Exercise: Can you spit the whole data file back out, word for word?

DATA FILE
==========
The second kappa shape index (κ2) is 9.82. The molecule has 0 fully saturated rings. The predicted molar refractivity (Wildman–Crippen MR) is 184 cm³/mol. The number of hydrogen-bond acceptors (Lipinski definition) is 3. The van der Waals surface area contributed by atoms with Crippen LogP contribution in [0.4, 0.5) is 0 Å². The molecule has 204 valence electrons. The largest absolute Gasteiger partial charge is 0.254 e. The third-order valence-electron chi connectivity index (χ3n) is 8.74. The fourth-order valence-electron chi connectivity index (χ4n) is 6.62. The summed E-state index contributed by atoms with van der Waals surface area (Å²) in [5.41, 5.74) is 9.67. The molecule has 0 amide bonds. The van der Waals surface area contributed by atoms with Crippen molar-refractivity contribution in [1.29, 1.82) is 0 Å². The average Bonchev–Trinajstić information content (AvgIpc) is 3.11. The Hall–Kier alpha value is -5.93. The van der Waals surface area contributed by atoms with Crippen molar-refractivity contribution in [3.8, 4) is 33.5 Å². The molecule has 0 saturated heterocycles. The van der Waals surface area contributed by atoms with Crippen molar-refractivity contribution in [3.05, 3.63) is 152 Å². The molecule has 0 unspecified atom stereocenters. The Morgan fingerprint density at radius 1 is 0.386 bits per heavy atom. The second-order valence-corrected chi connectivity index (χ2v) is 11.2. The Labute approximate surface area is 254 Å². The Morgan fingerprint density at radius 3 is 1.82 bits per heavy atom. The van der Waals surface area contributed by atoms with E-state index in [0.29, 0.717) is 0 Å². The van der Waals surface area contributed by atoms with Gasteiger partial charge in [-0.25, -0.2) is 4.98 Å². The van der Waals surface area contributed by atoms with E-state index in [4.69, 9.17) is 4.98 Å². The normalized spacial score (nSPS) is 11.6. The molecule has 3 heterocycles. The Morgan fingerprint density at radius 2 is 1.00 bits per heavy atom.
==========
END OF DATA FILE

The second kappa shape index (κ2) is 9.82. The molecule has 0 fully saturated rings. The predicted molar refractivity (Wildman–Crippen MR) is 184 cm³/mol. The number of hydrogen-bond acceptors (Lipinski definition) is 3. The van der Waals surface area contributed by atoms with Crippen LogP contribution in [0.4, 0.5) is 0 Å². The molecule has 204 valence electrons. The largest absolute Gasteiger partial charge is 0.254 e. The third-order valence-electron chi connectivity index (χ3n) is 8.74. The fourth-order valence-electron chi connectivity index (χ4n) is 6.62. The summed E-state index contributed by atoms with van der Waals surface area (Å²) in [5.41, 5.74) is 9.67. The molecule has 0 amide bonds. The van der Waals surface area contributed by atoms with Crippen molar-refractivity contribution in [1.29, 1.82) is 0 Å². The average Bonchev–Trinajstić information content (AvgIpc) is 3.11. The Hall–Kier alpha value is -5.93. The van der Waals surface area contributed by atoms with Crippen molar-refractivity contribution in [3.8, 4) is 33.5 Å². The molecule has 0 saturated heterocycles. The van der Waals surface area contributed by atoms with Crippen molar-refractivity contribution in [3.05, 3.63) is 152 Å². The molecule has 0 unspecified atom stereocenters. The Morgan fingerprint density at radius 1 is 0.386 bits per heavy atom. The second-order valence-corrected chi connectivity index (χ2v) is 11.2. The Labute approximate surface area is 254 Å². The Morgan fingerprint density at radius 3 is 1.82 bits per heavy atom. The van der Waals surface area contributed by atoms with E-state index in [0.29, 0.717) is 0 Å². The van der Waals surface area contributed by atoms with Gasteiger partial charge in [-0.25, -0.2) is 4.98 Å². The van der Waals surface area contributed by atoms with E-state index in [4.69, 9.17) is 4.98 Å². The normalized spacial score (nSPS) is 11.6. The molecule has 3 heterocycles. The Morgan fingerprint density at radius 2 is 1.00 bits per heavy atom.